I'm sketching out several possibilities briefly; it'll be up to you to flesh them out.
1) If you believe that interactive fiction (Zork, etc.) is, or can be, a legitimate art form, explain and defend that position, with at least brief attention to what you value in art. Note: don't take this option if you don't think it is, or could be, a real art form. That's too easy.
p.s. You might use the moments about the nature of art in any of the texts we've read so far to help make your position (yes, Lyotard, Davis, Joy and Twain all address the nature of art, at least implicitly).
2) There are obvious ways in which Hank Morgan fits into the prototypical American character of the confidence man (perhaps developed best in Melville's novel The Confidence Man, which is about 5x more challenging than Moby-Dick, but I digress). One characteristic of confidence men as narrators is that they are conning the reader, as well as recording their cons for our amusement.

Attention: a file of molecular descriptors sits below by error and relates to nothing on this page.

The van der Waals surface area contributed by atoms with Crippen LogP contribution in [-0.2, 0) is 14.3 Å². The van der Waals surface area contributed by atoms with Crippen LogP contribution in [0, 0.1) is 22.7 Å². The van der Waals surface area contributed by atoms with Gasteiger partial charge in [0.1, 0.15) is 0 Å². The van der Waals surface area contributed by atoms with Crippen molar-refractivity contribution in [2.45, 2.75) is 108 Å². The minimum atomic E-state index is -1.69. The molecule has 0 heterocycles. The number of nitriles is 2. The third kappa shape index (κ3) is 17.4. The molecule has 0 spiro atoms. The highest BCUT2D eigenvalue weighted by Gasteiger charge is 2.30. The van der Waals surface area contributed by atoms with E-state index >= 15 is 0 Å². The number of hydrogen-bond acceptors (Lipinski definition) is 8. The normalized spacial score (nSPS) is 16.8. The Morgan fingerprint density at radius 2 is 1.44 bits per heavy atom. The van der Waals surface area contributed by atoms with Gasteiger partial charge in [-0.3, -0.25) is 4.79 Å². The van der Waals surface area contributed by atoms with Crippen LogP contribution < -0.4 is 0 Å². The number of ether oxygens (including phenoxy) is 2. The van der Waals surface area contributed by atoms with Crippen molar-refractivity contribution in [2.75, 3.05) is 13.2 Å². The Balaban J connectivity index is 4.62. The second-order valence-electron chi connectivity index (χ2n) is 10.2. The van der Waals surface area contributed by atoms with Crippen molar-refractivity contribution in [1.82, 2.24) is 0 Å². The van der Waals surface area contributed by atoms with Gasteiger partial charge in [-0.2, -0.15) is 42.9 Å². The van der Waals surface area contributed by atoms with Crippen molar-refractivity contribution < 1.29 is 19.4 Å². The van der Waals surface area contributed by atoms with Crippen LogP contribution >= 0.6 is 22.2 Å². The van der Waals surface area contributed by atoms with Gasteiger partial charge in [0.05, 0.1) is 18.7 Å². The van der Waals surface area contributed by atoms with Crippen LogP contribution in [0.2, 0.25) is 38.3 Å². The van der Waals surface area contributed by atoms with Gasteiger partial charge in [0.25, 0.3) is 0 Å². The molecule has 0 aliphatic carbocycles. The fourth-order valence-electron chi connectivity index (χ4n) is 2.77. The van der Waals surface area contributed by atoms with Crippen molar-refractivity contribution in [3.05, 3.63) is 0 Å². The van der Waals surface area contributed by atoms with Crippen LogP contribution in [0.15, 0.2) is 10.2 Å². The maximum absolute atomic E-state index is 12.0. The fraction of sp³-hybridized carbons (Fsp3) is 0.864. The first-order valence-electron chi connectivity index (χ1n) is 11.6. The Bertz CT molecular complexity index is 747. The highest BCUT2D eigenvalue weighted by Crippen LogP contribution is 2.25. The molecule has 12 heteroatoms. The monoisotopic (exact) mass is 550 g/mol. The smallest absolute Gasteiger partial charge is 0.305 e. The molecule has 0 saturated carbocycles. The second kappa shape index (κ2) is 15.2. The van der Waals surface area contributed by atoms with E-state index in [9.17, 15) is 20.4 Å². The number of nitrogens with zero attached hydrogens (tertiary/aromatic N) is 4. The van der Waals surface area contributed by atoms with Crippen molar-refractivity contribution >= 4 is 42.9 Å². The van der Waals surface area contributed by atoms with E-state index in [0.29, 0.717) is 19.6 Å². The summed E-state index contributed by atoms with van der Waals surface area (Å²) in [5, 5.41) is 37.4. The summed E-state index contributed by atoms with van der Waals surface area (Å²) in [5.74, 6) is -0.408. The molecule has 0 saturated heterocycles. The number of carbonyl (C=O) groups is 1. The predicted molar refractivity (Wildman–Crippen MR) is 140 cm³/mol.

Using specific passages, analyze the/a con that Hank is pulling on us.
3) Using specific material (I hesitate to say "passages" or "quotes" with Zork) from both Twain's novel and Zork, take a position on whether it is useful to discuss both under the same umbrella of "narrative" - or whether it is better to separate them into different categories (which then presumably you will enumerate).